Those who worked for me are best equipped to answer that question and I am certain that there are as many that saw the negative aspects as there are those who can recount the positive side of my leadership. I have always believed in delegation but an interesting insight into this aspect came from Vic Vroom (a Professor of Psychology at Yale). Following analysis he described me to be a clear believer in delegation, except in two circumstances; where time was of the essence and where I did not trust subordinates to make the right decision. I can certainly identify with this description. When I had a good, well trained team (as I did at Sylvania UK) I trusted them implicitly to make the right decisions. When faced with a failing business and a team that sadly was lacking both experience and ability (as I found when appointed to turnaround Selmar), my style had to be far more decisive and authoritarian.
I find it sad that many senior politicians claim that they know they are doing ‘the right thing’ (usually when they are incapable of providing a logical explanation for their actions). In business we have company law and legislation to guide us through many of the difficult situations we may face. Despite my dislike for authority, when I fully understand the logic behind the regulations, I find it easy to do the ‘right thing’. When I was called upon to make some of the hardest decisions (such as firing a friend and colleague and calling in the administrators) I knew that my actions were both legally correct and morally defensible. Not taking these actions would have exposed creditors, other shareholders and employees to far greater risks.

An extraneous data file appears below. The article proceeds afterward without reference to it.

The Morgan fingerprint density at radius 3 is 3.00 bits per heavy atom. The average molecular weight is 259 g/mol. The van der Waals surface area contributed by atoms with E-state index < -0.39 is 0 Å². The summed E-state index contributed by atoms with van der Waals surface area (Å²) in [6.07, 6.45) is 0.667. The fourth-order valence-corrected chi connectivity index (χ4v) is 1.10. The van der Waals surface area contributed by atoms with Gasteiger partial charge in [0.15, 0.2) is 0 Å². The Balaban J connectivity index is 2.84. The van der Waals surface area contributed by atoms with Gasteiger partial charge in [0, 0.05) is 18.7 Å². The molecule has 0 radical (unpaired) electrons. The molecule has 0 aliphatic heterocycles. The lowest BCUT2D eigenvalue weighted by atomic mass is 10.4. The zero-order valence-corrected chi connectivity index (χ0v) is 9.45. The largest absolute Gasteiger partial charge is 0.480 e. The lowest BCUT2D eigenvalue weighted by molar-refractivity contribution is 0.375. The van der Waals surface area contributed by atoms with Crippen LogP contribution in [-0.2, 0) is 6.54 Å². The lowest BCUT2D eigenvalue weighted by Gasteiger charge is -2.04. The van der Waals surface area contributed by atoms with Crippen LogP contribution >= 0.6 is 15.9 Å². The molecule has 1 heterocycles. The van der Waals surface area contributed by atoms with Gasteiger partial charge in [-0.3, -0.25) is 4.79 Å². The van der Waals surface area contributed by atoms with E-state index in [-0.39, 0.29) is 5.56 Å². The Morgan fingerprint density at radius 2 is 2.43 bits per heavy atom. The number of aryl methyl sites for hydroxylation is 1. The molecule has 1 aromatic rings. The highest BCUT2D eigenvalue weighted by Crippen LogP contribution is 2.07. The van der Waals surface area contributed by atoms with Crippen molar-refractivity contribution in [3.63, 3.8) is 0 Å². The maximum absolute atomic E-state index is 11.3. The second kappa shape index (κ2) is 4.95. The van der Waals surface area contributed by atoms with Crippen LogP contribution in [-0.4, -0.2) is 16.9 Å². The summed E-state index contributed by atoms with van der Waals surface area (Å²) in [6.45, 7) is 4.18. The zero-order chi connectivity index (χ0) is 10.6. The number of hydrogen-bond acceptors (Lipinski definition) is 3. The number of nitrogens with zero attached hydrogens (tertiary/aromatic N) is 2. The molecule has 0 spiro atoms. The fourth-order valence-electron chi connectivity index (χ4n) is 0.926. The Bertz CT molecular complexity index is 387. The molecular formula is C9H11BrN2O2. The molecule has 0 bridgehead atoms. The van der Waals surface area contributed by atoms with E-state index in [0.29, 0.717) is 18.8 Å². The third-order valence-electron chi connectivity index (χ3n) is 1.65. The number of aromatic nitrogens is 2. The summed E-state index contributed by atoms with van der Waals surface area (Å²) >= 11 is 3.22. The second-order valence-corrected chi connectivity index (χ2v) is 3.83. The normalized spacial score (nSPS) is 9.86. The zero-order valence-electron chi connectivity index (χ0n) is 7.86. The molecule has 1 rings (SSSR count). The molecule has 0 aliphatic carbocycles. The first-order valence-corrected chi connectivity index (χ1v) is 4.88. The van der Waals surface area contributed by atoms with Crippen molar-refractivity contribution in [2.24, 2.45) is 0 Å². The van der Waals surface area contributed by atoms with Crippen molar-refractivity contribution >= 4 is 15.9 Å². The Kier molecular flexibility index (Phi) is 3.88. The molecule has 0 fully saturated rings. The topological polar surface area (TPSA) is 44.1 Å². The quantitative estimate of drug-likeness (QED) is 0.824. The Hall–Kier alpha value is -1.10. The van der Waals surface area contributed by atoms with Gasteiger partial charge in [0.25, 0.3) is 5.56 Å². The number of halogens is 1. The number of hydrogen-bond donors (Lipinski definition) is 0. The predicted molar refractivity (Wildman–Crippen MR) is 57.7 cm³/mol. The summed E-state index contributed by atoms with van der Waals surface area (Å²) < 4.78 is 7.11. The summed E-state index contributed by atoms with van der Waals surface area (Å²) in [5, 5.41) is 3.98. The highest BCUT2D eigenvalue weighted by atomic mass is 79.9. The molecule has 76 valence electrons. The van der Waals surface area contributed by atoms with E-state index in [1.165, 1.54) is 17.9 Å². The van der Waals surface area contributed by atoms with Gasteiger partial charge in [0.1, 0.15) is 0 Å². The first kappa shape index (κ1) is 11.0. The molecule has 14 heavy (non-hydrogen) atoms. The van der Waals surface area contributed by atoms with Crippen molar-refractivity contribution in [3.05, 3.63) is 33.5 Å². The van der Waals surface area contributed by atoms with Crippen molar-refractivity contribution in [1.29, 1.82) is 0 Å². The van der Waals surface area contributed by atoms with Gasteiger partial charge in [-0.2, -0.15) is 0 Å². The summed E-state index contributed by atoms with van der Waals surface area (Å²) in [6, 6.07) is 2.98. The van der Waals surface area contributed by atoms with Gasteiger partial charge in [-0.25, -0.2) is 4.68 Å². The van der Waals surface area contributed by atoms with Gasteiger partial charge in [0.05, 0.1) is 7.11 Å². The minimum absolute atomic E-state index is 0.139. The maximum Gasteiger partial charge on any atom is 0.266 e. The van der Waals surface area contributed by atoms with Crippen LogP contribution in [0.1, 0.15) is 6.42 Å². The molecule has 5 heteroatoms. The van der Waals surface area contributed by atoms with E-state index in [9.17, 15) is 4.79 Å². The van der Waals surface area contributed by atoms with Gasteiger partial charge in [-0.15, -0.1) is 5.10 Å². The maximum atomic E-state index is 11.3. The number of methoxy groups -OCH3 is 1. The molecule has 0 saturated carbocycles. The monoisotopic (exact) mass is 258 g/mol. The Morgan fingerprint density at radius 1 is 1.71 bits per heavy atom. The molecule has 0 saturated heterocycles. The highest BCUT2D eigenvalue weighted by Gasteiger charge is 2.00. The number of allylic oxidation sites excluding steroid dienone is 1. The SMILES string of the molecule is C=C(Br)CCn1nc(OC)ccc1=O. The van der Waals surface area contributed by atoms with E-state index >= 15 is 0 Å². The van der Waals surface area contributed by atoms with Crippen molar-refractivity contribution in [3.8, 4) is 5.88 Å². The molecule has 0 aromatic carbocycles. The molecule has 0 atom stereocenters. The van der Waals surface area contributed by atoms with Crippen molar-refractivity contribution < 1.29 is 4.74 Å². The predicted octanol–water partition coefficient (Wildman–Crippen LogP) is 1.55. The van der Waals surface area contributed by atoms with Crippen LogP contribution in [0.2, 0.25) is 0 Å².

With a life long thirst for learning I have always been interested in why people differ in their need and preference for learning. A few years ago I came across the Learning Styles concept, pioneered by Peter Honey. Taking the questionnaire I found my learning style preferences to be strongly for Theory and Activism (with lower scores for Reflector and Pragmatist). This would explain my thirst for acquiring theory and a rush to put it into practice where relevant. However, it also explains why I suffered from leaving the impression at so many interviews of ‘being all theory’ (despite my attempts to explain how I went on to successfully put theory into practice).
Certainly, I have always tended to describe myself when asked, as being analytical and logical and I count myself fortunate in having had ample opportunity in my career to apply these behavioural traits. And, looking back, I am fortunate to have succeeded more than I failed in my business endeavours. It has also been possible to see how the negative aspects of my behaviour (and yes, every strength has a potential downside) have caused pain to others around me. Not least of these have been those I loved the most.
In the next part of this retrospective I will try to examine the emotional issues that I faced in tackling some of the problems I had to deal with and the consequences these had on those around me.